Triangle bracing for early winter storm
The Triangle is gearing up for a rare early-December snowstorm, potentially ruining weekend plans for holiday parties, shopping and putting up Christmas trees.
The National Weather Service issued a winter storm warning Friday afternoon for several central North Carolina counties, including Orange, Alamance and Guilford. The weather service also expanded its winter storm watch to include Durham, Wake, Johnston and other counties.
“This storm comes at a time of year where North Carolinians are usually hearing Christmas carols about snow; not actually seeing it,” Gov. Roy Cooper said during a news conference Friday. “But this time the real thing is headed our way.”
Later Friday, Cooper declared a state of emergency ahead of the storm.
The impact of the storm is uncertain, but the National Weather Service on Friday predicted that some parts of Alamance and Orange counties could see up to 12 inches of snow, and Durham could see 8 inches. Farther east, Raleigh could see 4 to 6 inches of snow.
The precipitation is expected to start as soon as late Saturday and continue into Monday evening.
Snow, sleet and ice could create hazardous driving conditions during that time, according to the weather service.
“Travel is going to be bad,” said Ryan Ellis, a meteorologist with the National Weather Service in Raleigh.
The expected storm prompted Amtrak to cancel all of its train routes in North Carolina on Sunday. This includes all three Piedmont trains between Raleigh and Charlotte, and the Carolinian between Charlotte and New York City.
In addition, the northbound Silver Star between Miami and New York, which stops in Raleigh and Cary, was canceled for Saturday and Sunday, and the southbound Silver Star was canceled for Sunday and Monday.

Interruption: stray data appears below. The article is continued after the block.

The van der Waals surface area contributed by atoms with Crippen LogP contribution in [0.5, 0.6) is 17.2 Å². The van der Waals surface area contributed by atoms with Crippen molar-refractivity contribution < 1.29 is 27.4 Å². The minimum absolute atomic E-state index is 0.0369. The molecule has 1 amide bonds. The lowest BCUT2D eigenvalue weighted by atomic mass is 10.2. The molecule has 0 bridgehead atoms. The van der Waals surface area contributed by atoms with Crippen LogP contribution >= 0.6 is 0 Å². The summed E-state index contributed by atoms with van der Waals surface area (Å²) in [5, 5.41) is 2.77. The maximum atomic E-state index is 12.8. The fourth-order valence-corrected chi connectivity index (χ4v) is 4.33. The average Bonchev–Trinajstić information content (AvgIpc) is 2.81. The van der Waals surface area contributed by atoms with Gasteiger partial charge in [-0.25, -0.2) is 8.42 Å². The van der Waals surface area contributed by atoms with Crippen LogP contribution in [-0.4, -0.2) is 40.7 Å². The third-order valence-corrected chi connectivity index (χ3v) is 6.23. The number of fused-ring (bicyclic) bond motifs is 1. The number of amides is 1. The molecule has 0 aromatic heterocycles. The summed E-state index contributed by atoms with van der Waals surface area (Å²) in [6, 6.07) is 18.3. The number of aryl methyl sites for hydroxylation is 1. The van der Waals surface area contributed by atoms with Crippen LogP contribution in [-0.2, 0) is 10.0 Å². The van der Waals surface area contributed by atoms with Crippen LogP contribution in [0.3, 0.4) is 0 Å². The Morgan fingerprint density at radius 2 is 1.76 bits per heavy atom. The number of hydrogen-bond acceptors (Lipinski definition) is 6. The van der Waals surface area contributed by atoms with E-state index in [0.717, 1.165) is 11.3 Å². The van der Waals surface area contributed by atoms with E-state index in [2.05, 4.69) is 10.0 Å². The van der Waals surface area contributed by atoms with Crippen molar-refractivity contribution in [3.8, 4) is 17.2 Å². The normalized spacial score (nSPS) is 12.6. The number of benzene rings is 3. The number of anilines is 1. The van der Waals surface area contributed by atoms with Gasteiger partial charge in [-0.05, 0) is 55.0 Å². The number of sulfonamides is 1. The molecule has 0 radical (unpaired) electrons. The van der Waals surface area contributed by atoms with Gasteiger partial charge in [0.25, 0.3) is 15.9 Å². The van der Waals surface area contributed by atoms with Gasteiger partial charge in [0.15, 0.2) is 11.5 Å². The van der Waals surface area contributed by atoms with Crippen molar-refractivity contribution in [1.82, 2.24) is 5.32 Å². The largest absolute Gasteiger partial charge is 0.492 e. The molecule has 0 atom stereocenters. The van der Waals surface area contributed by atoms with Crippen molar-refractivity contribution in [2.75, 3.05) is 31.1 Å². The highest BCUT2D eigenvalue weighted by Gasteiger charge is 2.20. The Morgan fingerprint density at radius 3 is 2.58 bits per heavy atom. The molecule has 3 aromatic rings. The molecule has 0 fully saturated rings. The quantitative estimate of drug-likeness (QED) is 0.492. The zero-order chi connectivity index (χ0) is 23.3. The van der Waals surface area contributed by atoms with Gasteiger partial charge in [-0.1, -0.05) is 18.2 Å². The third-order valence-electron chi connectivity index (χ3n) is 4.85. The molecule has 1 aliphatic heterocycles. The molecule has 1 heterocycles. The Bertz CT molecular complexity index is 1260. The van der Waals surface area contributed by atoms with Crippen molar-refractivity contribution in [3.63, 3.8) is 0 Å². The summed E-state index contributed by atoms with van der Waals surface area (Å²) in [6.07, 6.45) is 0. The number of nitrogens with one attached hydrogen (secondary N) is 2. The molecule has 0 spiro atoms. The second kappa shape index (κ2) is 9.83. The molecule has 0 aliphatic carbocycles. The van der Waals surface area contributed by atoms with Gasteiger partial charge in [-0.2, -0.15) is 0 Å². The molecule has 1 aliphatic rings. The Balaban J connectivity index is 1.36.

Cooper urged residents to “be prepared to stay put for a few days when the storm rolls
IT’S NORTH CAROLINA. WE ARE USED TO IT. YOU COULD HAVE EVERY SEASON IN A WEEK.
Kim Davis, 28, of Durham
“It looks like there will be a wide range of snowfall out there,” he said.
In western North Carolina, the storm is expected to drop as much as 7 inches of snow and ice on the Charlotte area, according to the National Weather Service.
On Friday, the Weather Channel’s Jim Cantore was headed to Asheville, which could see more than a foot of snow, the Charlotte Observer reported.
In the Triangle, crews were treating roads Friday in anticipation of snow and ice.
The weather service predicted Friday that Durham and Orange counties could see 0.05 inch of ice accumulation. Raleigh could see 0.01 inch.
Durham sent five trucks out during the morning hours to spread brine, said Marvin Williams, the city’s public works director.
The city has mounted plows and spreaders on more than 30 trucks, and crews will continue their work before and after the storm, Williams said. He warned, however, that whether some roads were cleared quickly would depend on the type of precipitation and the temperature.
“Snow is much easier to push off the roadway,” Williams said. “Whereas ice, once it gets on pavement and we get really cold temperatures, the ice sticks to the pavement and it is hard to break it off and scrape it off.”
Temperatures in the Triangle are expected to climb into the low to mid-40s Saturday, with an overnight low of 32. Sunday should be colder, with a high of 35 and an overnight low of 31.
Overnight lows are expected to drop into the 20s starting Monday.
In Raleigh, crews were on standby Friday to treat roads, spokesman John Boyette said.
“We could start those operations at any time depending on the storm,” he said. “We are ready for whatever Mother Nature throws at us.”
There was a sense of urgency in Durham, where many people spent their lunch break Friday stocking up on groceries in hopes of avoiding the rush for bread and milk. Some shoppers at a local Food Lion said they were worried not just about the roads and losing power, but about the possibility of falling trees.
“We have a big tree in front of my mom’s house,” said Ashanta Scarlett, 37, as she unloaded her cart filled with enough supplies to feed her mother, daughter and three nieces and nephews during the storm.
Others said they were ready, especially since they got plenty of stormpreparation practice for hurricanes in September and October.
“It’s North Carolina. We are used to it,” said Kim Davis, 28, of Durham. “You could have every season in a week.”